According to the step-care approach, triptans are considered second-line medications for the acute treatment of migraine . Randomized controlled trials (RCTs) have shown that triptans are effective in reducing the intensity and duration of migraine headaches and improving other migraine-related symptoms, such as nausea, vomiting, and sensitivity to light and sound . In one study, sumatriptan was found to have an effect on chronic tension-type headache (CTTH) compared to placebo . However, the small sample size, coexistence with migraine, or central sensitization effect may limit the power of the study. Limited evidence suggests that triptans are not effective for tension-type headaches (TTH) and are not recommended [58, 122, 127].
If triptans fail or are contraindicated, the third-line medications for acute treatment of migraine include newer drugs such as gepants and ditan (lasmiditan) . However, at present time, these novel medications are not yet available in many countries and have not been studied in other primary headache disorders .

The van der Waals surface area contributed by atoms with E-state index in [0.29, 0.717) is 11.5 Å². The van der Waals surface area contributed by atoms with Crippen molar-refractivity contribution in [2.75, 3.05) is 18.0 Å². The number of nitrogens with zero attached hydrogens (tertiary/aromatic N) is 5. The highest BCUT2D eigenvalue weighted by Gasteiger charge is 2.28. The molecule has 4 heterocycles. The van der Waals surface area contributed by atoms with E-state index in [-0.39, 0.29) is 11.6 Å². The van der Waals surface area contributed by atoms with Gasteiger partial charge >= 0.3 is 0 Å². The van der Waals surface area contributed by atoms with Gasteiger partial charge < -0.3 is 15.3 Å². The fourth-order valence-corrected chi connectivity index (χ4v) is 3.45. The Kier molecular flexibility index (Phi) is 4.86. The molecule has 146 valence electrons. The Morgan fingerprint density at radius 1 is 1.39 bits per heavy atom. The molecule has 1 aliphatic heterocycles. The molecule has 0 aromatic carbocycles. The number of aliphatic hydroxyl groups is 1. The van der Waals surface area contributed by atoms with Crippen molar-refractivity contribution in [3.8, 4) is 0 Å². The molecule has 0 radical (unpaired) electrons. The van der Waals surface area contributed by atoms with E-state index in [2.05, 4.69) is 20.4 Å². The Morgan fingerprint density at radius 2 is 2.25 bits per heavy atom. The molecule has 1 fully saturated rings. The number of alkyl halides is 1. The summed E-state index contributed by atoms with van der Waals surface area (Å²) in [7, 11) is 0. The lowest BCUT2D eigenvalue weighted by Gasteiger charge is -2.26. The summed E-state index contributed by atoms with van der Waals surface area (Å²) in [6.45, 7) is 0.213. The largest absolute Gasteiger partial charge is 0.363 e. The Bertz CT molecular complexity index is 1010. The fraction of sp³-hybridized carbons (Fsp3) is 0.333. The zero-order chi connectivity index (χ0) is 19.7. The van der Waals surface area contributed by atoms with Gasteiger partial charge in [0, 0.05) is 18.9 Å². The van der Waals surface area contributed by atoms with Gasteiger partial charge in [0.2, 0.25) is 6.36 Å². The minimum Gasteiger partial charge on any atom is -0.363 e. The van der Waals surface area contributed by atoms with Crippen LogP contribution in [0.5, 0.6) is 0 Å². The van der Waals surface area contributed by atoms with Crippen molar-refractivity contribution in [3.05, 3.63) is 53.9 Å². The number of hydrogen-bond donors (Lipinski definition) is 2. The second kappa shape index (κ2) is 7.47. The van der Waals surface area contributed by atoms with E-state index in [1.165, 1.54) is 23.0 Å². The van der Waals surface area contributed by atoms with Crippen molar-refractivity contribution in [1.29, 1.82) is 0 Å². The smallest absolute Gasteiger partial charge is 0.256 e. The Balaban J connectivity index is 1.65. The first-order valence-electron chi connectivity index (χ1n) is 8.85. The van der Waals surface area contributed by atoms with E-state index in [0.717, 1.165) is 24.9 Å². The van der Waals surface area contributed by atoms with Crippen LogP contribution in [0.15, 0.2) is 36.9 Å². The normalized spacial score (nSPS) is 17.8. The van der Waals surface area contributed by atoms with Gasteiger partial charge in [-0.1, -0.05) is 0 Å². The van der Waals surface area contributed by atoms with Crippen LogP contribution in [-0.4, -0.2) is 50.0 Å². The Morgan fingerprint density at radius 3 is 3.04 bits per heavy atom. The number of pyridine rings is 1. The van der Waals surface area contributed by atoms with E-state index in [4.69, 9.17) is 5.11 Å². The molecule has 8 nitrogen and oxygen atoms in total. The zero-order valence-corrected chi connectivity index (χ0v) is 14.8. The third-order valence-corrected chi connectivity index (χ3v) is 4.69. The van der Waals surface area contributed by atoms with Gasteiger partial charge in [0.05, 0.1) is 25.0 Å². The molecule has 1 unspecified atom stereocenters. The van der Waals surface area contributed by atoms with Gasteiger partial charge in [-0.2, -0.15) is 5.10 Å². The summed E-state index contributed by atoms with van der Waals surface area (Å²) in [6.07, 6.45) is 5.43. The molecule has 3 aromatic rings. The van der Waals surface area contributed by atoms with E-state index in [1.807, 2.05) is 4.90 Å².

Traditional migraine preventive medications are non-specific and were initially intended for other indications. The most frequently used are antihypertensive, antidepressant, anticonvulsive agents, and calcium-channel blockers. Onabotulinumtoxin A is effective in chronic migraine but not in chronic TTH . However, more recently, a new class of drugs has been specifically developed for migraine prevention: calcitonin gene-related peptide (CGRP) monoclonal antibodies (mAbs) targeting the CGRP or its receptor, as well as oral CGRP receptor antagonists .